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Wisconsin State Cranberry Growers Association / Wisconsin State Cranberry Growers' Association. Forty-fifth annual meeting, Wisconsin Rapids, Wis., December 2, 1931. Forty-fifth summer convention, Wisconsin Rapids, Wis., August 18, 1931

Chaney, A. H.
Crop report,   pp. 7-8 PDF (530.6 KB)

Page 7

it can be held back in any amount, large or small. Any water raised
to the surface will bring benefits to that area not only in irrigation or
sub-irrigation, but evaporation will help to restore the amount of
With this idea in mind, we took up with Governor La Follette the
matter of restoring, with the aid of the Conservation Commission, the
water levels of the marshes. This also includes fire prevention and
protection. Fire prevention cannot be carried on successfully without
the aid of people who are interested. I have a letter here from Gov-
ernor La Follette, asking this association to send a committee to Madi-
son with whom he can confer in order to map out a program that will
be agreeable to the industry. The Conservation Commission, the zon-
ing committee and the legislature have set out to determine which
land shall be used for farming, which shall be used for reforestation,
etc. I think this is an opportunity that our Cranberry Growers' Asso-
ciation should not neglect. We have an opportunity to show our in-
terest and have a hand in some work that I feel is very important.
A. H. CHAN", General Sales Manager, American Cranberry
Exchange, New York City
The crop in the East has not been definitely estimated. The guess
at present by Franklin is 400,000 barrels for Massachusetts as
against 375,000 last year. Rainfall was heavy; bogs are in good condi-
tion, the crop is not so heavy as last year but the size of fruit is
making the increase. The New Jersey crop is more difficult to esti-
mate. The bloom was enormous but the weather was very undesirable.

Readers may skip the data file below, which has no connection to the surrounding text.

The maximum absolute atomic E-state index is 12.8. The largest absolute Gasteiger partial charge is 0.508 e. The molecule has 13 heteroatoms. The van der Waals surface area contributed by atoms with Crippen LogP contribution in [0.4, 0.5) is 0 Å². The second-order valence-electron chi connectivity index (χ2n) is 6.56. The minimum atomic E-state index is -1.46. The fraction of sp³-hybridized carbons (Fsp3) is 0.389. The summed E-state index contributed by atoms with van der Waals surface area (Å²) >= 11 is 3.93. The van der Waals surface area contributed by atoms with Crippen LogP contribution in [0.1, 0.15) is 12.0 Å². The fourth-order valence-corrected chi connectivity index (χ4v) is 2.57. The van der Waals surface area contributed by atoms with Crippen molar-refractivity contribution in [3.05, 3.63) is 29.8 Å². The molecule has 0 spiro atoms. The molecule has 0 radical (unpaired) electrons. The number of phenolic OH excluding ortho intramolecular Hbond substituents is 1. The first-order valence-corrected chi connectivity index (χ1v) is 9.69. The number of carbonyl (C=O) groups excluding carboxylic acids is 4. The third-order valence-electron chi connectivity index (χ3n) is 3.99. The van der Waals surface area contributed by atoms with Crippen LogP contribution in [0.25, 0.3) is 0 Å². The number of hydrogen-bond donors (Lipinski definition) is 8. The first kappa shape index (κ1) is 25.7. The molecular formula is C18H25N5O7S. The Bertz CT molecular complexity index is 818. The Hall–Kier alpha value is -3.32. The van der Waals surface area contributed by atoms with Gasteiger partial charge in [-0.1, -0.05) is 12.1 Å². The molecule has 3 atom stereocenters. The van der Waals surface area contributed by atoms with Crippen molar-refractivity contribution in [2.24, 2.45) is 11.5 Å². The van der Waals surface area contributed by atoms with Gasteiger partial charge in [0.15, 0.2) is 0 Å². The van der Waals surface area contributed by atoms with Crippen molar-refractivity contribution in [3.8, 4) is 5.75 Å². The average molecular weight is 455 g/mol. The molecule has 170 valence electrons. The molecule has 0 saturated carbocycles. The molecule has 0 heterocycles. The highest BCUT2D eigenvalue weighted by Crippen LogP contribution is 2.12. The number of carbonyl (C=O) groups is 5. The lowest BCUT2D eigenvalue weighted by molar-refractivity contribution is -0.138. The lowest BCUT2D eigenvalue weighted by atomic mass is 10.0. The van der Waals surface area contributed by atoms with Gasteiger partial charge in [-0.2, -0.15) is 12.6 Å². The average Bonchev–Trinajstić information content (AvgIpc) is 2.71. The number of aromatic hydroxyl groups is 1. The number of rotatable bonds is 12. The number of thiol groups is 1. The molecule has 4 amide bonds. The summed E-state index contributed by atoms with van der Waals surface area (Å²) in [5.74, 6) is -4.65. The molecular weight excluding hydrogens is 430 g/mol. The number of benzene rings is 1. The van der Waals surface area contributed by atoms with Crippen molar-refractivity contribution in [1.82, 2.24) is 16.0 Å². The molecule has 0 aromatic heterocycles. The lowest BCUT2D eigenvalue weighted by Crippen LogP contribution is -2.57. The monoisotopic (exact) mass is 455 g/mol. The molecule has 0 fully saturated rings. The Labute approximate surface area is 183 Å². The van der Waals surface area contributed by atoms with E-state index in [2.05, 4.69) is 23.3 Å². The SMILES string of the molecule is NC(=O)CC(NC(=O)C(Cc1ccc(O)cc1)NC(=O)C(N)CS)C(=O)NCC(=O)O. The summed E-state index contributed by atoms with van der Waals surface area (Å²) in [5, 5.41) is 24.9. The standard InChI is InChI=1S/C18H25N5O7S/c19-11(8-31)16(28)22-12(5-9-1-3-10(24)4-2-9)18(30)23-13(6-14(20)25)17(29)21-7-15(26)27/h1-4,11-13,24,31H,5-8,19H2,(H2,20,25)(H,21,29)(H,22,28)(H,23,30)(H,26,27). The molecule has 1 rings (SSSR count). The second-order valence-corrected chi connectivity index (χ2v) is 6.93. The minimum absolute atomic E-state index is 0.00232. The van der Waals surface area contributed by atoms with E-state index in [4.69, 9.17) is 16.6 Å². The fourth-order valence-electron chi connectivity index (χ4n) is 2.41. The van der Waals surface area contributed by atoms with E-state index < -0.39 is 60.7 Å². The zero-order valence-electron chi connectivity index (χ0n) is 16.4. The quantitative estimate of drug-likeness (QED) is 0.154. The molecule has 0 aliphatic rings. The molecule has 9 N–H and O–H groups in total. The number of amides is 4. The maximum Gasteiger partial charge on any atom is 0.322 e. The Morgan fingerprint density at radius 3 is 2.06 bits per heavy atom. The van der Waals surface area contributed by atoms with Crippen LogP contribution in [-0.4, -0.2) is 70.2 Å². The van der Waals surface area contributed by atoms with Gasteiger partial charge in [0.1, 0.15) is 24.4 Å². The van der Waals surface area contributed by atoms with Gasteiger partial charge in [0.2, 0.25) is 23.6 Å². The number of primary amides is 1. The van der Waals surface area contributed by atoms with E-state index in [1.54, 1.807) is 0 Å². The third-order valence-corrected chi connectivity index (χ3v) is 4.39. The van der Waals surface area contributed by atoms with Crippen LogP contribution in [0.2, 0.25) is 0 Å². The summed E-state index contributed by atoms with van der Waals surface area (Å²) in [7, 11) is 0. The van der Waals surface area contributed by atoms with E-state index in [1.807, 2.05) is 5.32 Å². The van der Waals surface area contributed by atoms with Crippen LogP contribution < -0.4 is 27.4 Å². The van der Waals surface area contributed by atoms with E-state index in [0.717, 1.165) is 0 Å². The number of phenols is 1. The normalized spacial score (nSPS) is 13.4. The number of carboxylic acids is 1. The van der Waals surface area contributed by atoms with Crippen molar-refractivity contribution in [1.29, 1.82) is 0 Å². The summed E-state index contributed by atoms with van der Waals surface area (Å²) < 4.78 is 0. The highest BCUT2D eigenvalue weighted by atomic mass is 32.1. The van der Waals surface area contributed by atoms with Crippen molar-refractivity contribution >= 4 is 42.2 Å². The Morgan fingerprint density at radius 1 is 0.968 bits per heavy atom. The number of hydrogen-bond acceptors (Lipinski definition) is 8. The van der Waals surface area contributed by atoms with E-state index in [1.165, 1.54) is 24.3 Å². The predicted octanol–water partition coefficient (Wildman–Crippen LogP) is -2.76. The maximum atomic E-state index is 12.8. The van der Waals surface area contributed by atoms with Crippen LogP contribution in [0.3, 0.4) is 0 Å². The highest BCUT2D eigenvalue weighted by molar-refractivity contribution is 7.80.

During the ten days of bloom there was very little sun, causing a
heavy blight especially on native Jerseys, Late Howes and Early
Blacks. The size of fruit is large and early but water is very short,
several growers being without water entirely. The water shortage is
affecting all crops in New Jersey. A fair estimate for New Jersey
berries would be about 125,000 barrels.
The Wisconsin crop is fine in the northern part of the state; others
show very well. Reports from Cranmoor and Mather districts would
make an estimate of about 48,000 barrels for the state.
General fruit grops are equal to 1926 yields but the prices are
lower than any year since. Peaches double last year's crop, are
heavy in the middle west and selling very cheaply. The grape crop
is considered shorter, and better prices are expected, likewise the
fresh prune crop in the northwest.
Industrial conditions were bad last year and are worse this year
but fruits are being consumed. Food values are the lowest in twenty
years. Wheat is the lowest on record-18 cents a bushel in Kansas.
Corn is low and there will be no improvement until the surplus is got-
ten rid of. I feel the cranberry growers are more secure and have a
better chance to get fair values, but I doubt if we would get the old
high price even if the crop was short.

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